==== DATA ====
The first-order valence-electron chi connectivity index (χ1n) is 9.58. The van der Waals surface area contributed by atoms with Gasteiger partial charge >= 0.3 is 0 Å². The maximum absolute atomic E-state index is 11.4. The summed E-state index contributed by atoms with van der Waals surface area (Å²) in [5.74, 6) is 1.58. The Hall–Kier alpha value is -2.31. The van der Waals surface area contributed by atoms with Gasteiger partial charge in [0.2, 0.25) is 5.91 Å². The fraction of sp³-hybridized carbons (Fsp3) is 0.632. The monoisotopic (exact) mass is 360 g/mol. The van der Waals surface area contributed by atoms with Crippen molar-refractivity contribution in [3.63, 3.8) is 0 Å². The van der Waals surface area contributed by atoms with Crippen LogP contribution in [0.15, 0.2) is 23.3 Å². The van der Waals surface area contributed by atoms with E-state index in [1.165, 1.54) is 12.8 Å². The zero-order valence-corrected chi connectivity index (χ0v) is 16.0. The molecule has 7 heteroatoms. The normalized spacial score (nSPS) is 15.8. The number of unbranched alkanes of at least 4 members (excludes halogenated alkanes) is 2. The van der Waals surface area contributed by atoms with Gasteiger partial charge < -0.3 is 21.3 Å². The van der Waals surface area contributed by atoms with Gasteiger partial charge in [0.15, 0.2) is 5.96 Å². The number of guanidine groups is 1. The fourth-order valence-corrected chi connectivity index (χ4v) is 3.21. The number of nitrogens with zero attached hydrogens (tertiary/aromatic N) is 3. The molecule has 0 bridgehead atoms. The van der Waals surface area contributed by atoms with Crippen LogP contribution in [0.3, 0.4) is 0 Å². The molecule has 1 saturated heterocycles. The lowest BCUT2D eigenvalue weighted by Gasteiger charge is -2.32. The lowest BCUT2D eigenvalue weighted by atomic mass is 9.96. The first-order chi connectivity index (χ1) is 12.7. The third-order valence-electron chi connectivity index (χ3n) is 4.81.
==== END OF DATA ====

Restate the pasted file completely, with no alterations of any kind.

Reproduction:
The first-order valence-electron chi connectivity index (χ1n) is 9.58. The van der Waals surface area contributed by atoms with Gasteiger partial charge >= 0.3 is 0 Å². The maximum absolute atomic E-state index is 11.4. The summed E-state index contributed by atoms with van der Waals surface area (Å²) in [5.74, 6) is 1.58. The Hall–Kier alpha value is -2.31. The van der Waals surface area contributed by atoms with Gasteiger partial charge in [0.2, 0.25) is 5.91 Å². The fraction of sp³-hybridized carbons (Fsp3) is 0.632. The monoisotopic (exact) mass is 360 g/mol. The van der Waals surface area contributed by atoms with Crippen molar-refractivity contribution in [3.63, 3.8) is 0 Å². The van der Waals surface area contributed by atoms with Crippen LogP contribution in [0.15, 0.2) is 23.3 Å². The van der Waals surface area contributed by atoms with E-state index in [1.165, 1.54) is 12.8 Å². The zero-order valence-corrected chi connectivity index (χ0v) is 16.0. The molecule has 7 heteroatoms. The normalized spacial score (nSPS) is 15.8. The number of unbranched alkanes of at least 4 members (excludes halogenated alkanes) is 2. The van der Waals surface area contributed by atoms with Gasteiger partial charge < -0.3 is 21.3 Å². The van der Waals surface area contributed by atoms with Gasteiger partial charge in [0.15, 0.2) is 5.96 Å². The number of guanidine groups is 1. The fourth-order valence-corrected chi connectivity index (χ4v) is 3.21. The number of nitrogens with zero attached hydrogens (tertiary/aromatic N) is 3. The molecule has 0 bridgehead atoms. The van der Waals surface area contributed by atoms with Crippen LogP contribution in [0.3, 0.4) is 0 Å². The molecule has 1 saturated heterocycles. The lowest BCUT2D eigenvalue weighted by Gasteiger charge is -2.32. The lowest BCUT2D eigenvalue weighted by atomic mass is 9.96. The first-order chi connectivity index (χ1) is 12.7. The third-order valence-electron chi connectivity index (χ3n) is 4.81.